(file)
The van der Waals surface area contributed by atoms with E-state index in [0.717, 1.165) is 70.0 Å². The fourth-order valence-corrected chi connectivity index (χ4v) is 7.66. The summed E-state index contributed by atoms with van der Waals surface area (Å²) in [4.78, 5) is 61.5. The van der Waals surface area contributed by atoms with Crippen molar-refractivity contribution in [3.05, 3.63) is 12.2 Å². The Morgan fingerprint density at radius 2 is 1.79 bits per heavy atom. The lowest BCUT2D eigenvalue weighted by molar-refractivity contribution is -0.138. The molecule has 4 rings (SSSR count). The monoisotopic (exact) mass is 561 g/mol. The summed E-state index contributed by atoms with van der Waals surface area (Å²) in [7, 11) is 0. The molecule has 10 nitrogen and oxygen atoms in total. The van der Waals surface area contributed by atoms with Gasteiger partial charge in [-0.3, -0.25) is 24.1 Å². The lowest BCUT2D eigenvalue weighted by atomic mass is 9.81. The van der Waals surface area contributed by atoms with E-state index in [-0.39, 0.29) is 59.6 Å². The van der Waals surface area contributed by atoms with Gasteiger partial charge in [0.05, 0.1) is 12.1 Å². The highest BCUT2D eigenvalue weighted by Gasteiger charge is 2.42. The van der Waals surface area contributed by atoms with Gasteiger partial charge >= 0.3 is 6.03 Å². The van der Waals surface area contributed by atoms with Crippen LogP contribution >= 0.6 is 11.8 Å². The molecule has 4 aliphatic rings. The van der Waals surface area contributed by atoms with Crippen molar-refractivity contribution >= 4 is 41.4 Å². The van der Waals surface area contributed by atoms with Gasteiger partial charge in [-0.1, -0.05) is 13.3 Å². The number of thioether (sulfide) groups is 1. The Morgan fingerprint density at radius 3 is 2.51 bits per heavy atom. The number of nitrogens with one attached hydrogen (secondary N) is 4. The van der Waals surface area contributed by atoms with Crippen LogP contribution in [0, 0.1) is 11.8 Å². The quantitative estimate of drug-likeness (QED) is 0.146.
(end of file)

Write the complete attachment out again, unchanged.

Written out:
The van der Waals surface area contributed by atoms with E-state index in [0.717, 1.165) is 70.0 Å². The fourth-order valence-corrected chi connectivity index (χ4v) is 7.66. The summed E-state index contributed by atoms with van der Waals surface area (Å²) in [4.78, 5) is 61.5. The van der Waals surface area contributed by atoms with Crippen molar-refractivity contribution in [3.05, 3.63) is 12.2 Å². The Morgan fingerprint density at radius 2 is 1.79 bits per heavy atom. The lowest BCUT2D eigenvalue weighted by molar-refractivity contribution is -0.138. The molecule has 4 rings (SSSR count). The monoisotopic (exact) mass is 561 g/mol. The summed E-state index contributed by atoms with van der Waals surface area (Å²) in [7, 11) is 0. The molecule has 10 nitrogen and oxygen atoms in total. The van der Waals surface area contributed by atoms with Gasteiger partial charge in [-0.3, -0.25) is 24.1 Å². The lowest BCUT2D eigenvalue weighted by atomic mass is 9.81. The van der Waals surface area contributed by atoms with E-state index in [-0.39, 0.29) is 59.6 Å². The van der Waals surface area contributed by atoms with Gasteiger partial charge in [0.05, 0.1) is 12.1 Å². The highest BCUT2D eigenvalue weighted by Gasteiger charge is 2.42. The van der Waals surface area contributed by atoms with Gasteiger partial charge >= 0.3 is 6.03 Å². The van der Waals surface area contributed by atoms with Crippen LogP contribution >= 0.6 is 11.8 Å². The molecule has 4 aliphatic rings. The van der Waals surface area contributed by atoms with Crippen molar-refractivity contribution >= 4 is 41.4 Å². The van der Waals surface area contributed by atoms with Gasteiger partial charge in [-0.1, -0.05) is 13.3 Å². The number of thioether (sulfide) groups is 1. The Morgan fingerprint density at radius 3 is 2.51 bits per heavy atom. The number of nitrogens with one attached hydrogen (secondary N) is 4. The van der Waals surface area contributed by atoms with Crippen LogP contribution in [0, 0.1) is 11.8 Å². The quantitative estimate of drug-likeness (QED) is 0.146.